“The Flying Dutchman,” composed in 184i and produced in 1843, was the first opera in which Wagner realized something of his new ideas of music drama. In several respects this overture is autobiographical. Its circumstantial background is Wagner’s flight, from his creditors in 1839, from Riga to Paris via London, and the terrific weather that his ship encountered on the North Sea. The boat was small, and. the trip lasted a fantastic number/ of days. The legendary Dutchman himself had hardly a worse time of it rounding Cape Horn. There was a moment of complete terror, when Minna, now Wagner’s wife, begged the composer to tie him to her with a rope, that they might drown together. The ship sought refuge in a Norwegian fjord.-Through the wind and mist the men on shore and the sailors called to each other, and this call, reshaped by Wagner’s genius, be-came the sailors’ chorus of the opera. But the triumphant creation in the overture, one which in itself would proclaim Wagner’s greatness, is the Dutch-man’s motive which sounds so eerily when it is flung out by the horns against the empty fifths of the strings at the beginning of the overture. To this motive Wagner adds, later on, the prayerlike theme of Senta, the maiden who at the last gives her life for the Dutchman’s salvation; subsidiary motives from the opera, such as the Spinning Song of Senta’s maidens, which seems to be heard amid the skirling of the elements, and the chorus of sailors; and, to complete the musical synthesis of the dramatic developments, the motive of redemption, heard as Senta throws herself into the sea.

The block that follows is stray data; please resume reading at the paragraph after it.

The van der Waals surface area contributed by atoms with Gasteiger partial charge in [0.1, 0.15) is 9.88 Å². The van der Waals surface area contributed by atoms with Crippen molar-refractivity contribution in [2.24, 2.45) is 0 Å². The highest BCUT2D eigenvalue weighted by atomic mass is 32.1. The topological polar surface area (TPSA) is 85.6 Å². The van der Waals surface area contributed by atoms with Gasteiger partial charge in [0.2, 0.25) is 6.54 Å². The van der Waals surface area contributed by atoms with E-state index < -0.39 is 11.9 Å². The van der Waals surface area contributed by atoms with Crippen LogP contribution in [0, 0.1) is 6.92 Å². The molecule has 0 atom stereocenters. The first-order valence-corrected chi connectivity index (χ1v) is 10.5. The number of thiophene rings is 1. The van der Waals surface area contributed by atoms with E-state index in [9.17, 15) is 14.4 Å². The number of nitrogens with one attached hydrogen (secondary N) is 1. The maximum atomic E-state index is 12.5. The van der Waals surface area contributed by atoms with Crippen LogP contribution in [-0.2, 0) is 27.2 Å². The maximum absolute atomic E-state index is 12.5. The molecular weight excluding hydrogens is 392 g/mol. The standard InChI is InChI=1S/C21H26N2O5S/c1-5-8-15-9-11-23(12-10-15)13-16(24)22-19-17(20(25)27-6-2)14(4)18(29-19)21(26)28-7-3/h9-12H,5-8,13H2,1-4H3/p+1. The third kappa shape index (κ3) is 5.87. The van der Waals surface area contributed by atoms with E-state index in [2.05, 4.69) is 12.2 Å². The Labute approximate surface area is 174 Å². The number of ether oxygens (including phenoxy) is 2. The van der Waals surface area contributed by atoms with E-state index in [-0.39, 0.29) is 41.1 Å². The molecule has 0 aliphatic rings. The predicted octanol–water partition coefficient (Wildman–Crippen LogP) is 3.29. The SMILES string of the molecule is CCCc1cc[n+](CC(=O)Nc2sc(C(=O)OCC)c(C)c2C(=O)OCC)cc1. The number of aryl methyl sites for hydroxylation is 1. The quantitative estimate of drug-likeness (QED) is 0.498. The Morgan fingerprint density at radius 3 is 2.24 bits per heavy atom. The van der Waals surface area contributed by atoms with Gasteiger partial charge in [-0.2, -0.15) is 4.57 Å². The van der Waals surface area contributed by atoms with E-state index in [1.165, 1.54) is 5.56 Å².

The peroration of the overture, preceded` by a pause and an upward rush of the strings, summarizes dramatically the themes of Senta, of her sacrifice, and the motive, now in the major key, of the redeemed mariner.’ Wagner’s overture is a seascape; it is to the ocean what Weber’s “°Freischutz” overture is to the forest. But Weber’s forest is a German forest, a wood-land home of myth and folklore. Wagner’s ocean is the vast deep, a tossing waste of wind and spume and cloud wrack. The texture of Wagner’s music is coarser and more sensational than Weber’s, and has the grander sweep. Wagner is at home with storm and sea. In the figure of the Dutchman doomed, unless he should find the loving and rescuing woman, to sail the seas forever, he saw himself, alone and adrift in a hostile, uncomprehending world, seeking beauty and the realization of his genius.
But it is of interest, especially in view of Cosima Wagner’s later attempts to minimize the influence of Wagner’s first wife, that in the first draft of the libretto of “The Flying Dutchman” the heroine, now named Senta, was called Minna.
The resemblance in treatment between this conclusion and that of the “Freischutz” overture, plainly its model, is obvious.